Hence, the use of high field in an advanced tokamak approach will require high f_{GW}, an ingredient which is presently not integrated with this approach.
To study a possible target for such a scenario, we show the R–B space for an advanced tokamak (β_{N} = 4.0, H = 1.3, f_{GW} = 1.2, q_{95} = 5.7). It can be seen that this choice of parameters leads to an attractive operational point at R = 5 m, B = 9.3 T, producing 2.7 GW of fusion power at Q_{CD} = 80, i.e. with the prospect to reach low recirculating power fraction below 10%. Due to the high f_{GW}, the average electron density is 1.6 × 10^{20} m^{−3} and the average temperature is 20 keV, leading to a large margin against synchrotron radiation and compatibility with the ITER exhaust requirements. This point, by no means optimized, can be taken as a start for optimization studies to find how to best exploit the high field.
In conclusion, we have shown that the possibility to build tokamaks at higher field than is presently possible calls for an optimization procedure that is not necessarily similar to that applied for present designs of reactorgrade devices. We have proposed a procedure to obtain design points which are steady state and fulfill an exhaust similarity criterion with ITER, meaning that the exhaust scheme could be validated there. An important finding is, however, that attractive points in operational space, especially if they should be steady state, still require quite optimistic assumptions about the plasma performance in terms of H and/or β_{N}. This is also evident from previous studies of high field devices [2, 3, 5].
Finally, we remind the reader that a rigorous technology R&D programme will be needed to solve the presently unresolved issues, such as high mechanical forces or neutron shielding at reduced radial build, if the high field approach should be pursued in future.
Footnotes
 1.
Plasma shape is assumed to be that of ITER so that the volume can be calculated as V = V_{ITER} (R/6.2 m)^{3}/(A/3.1)^{2}.
Notes
Acknowledgements
Open access funding provided by Max Planck Society. The author wants to acknowledge enlightening discussions with V. Chan, E. Fable, T. Pütterich and M. Siccinio as well as the programming support by A. Bock. The help of P. Bonoli with the comparison to ARC is also gratefully acknowledged. This work has been carried out within the framework of the EUROfusion Consortium and has received funding from the Euratom research and training programme 2014–2018 under Grant Agreement Number 633053. The views and opinions expressed herein do not reflect those of the European Commission.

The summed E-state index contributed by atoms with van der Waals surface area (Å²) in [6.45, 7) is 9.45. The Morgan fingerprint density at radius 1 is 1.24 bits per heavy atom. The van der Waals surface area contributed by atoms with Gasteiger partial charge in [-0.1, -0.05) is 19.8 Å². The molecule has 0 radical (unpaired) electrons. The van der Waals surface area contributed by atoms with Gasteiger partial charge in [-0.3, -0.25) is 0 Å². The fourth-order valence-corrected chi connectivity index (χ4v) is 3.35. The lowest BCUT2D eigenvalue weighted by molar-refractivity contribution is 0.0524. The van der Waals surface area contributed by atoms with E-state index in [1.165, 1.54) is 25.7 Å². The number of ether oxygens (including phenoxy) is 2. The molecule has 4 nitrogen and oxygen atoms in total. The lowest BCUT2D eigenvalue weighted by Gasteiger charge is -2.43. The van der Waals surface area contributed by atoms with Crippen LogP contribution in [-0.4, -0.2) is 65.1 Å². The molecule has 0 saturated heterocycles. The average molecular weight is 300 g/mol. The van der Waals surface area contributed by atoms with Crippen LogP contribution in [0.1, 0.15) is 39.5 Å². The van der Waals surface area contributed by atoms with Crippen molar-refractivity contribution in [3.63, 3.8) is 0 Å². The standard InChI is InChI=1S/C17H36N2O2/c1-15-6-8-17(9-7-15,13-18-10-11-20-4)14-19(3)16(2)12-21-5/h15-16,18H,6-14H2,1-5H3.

References
 1.H. Zohm, Fusion Sci. Technol. 58, 613 (2010)CrossRefGoogle Scholar
 2.A. Costley et al., Nucl. Fusion 56, 066003 (2017)ADSCrossRefGoogle Scholar
 3.W. Biel et al., Nucl. Fusion 57, 038001 (2017)ADSCrossRefGoogle Scholar
 4.G.F. Federici et al., Fusion Eng. Des. 89, 882 (2014)CrossRefGoogle Scholar
 5.B. Sorbom et al., Fusion Eng. Des. 100, 378 (2015)CrossRefGoogle Scholar
 6.H. Zohm et al., Nucl. Fusion 57, 086002 (2017)ADSCrossRefGoogle Scholar
 7.H.S. Bosch, M. Hale, Nucl. Fusion 32, 611 (1992)ADSCrossRefGoogle Scholar
 8.E. Fable et al., Nucl. Fusion 57, 022015 (2017)ADSCrossRefGoogle Scholar
 9.N. Uckan et al ITER physics design guidelines: 1989, ITER documentation series 10 (Vienna: IAEA), based on B.A. Trubnikov, Rev. Plasma Physics 7 (1979), ed. M. Leontovich (New York: Plenum Press) p. 345Google Scholar
 10.E. Dyole et al., Nucl. Fusion 47, S18 (2010)Google Scholar
 11.A. Bock et al., Nucl. Fusion 57, 126041 (2017)ADSCrossRefGoogle Scholar
 12.F. Turco et al., Phys. Plasmas 22, 056113 (2015)ADSCrossRefGoogle Scholar
 13.A. Garofalo et al., Nucl. Fusion 55, 123025 (2015)ADSCrossRefGoogle Scholar
 14.Y.X. Wan, Nucl. Fusion 57, 102009 (2017)ADSCrossRefGoogle Scholar
 15.M. Siccinio et al., Nucl. Fusion 58, 016032 (2018)ADSCrossRefGoogle Scholar
 16.M.L. Reinke, Nucl. Fusion 57, 034004 (2017)ADSCrossRefGoogle Scholar
Copyright information
Open AccessThis article is distributed under the terms of the Creative Commons Attribution 4.0 International License (http://creativecommons.org/licenses/by/4.0/), which permits unrestricted use, distribution, and reproduction in any medium, provided you give appropriate credit to the original author(s) and the source, provide a link to the Creative Commons license, and indicate if changes were made.